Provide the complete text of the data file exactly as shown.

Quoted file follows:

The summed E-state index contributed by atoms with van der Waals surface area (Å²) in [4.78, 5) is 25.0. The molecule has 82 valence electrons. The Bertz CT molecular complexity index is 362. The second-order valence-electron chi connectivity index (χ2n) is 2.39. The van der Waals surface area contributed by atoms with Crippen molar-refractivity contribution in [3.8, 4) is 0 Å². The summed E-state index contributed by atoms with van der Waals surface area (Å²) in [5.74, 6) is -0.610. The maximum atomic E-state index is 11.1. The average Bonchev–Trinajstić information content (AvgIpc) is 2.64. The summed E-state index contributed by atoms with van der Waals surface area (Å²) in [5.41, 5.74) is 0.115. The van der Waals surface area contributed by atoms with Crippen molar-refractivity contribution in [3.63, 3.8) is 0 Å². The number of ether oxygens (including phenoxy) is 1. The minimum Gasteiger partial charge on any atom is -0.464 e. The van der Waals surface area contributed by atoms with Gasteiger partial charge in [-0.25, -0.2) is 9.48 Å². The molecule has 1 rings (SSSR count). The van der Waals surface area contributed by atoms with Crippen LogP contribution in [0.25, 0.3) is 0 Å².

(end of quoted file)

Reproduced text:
The summed E-state index contributed by atoms with van der Waals surface area (Å²) in [4.78, 5) is 25.0. The molecule has 82 valence electrons. The Bertz CT molecular complexity index is 362. The second-order valence-electron chi connectivity index (χ2n) is 2.39. The van der Waals surface area contributed by atoms with Crippen molar-refractivity contribution in [3.8, 4) is 0 Å². The summed E-state index contributed by atoms with van der Waals surface area (Å²) in [5.74, 6) is -0.610. The maximum atomic E-state index is 11.1. The average Bonchev–Trinajstić information content (AvgIpc) is 2.64. The summed E-state index contributed by atoms with van der Waals surface area (Å²) in [5.41, 5.74) is 0.115. The van der Waals surface area contributed by atoms with Crippen molar-refractivity contribution in [3.63, 3.8) is 0 Å². The number of ether oxygens (including phenoxy) is 1. The minimum Gasteiger partial charge on any atom is -0.464 e. The van der Waals surface area contributed by atoms with Gasteiger partial charge in [-0.25, -0.2) is 9.48 Å². The molecule has 1 rings (SSSR count). The van der Waals surface area contributed by atoms with Crippen LogP contribution in [0.25, 0.3) is 0 Å².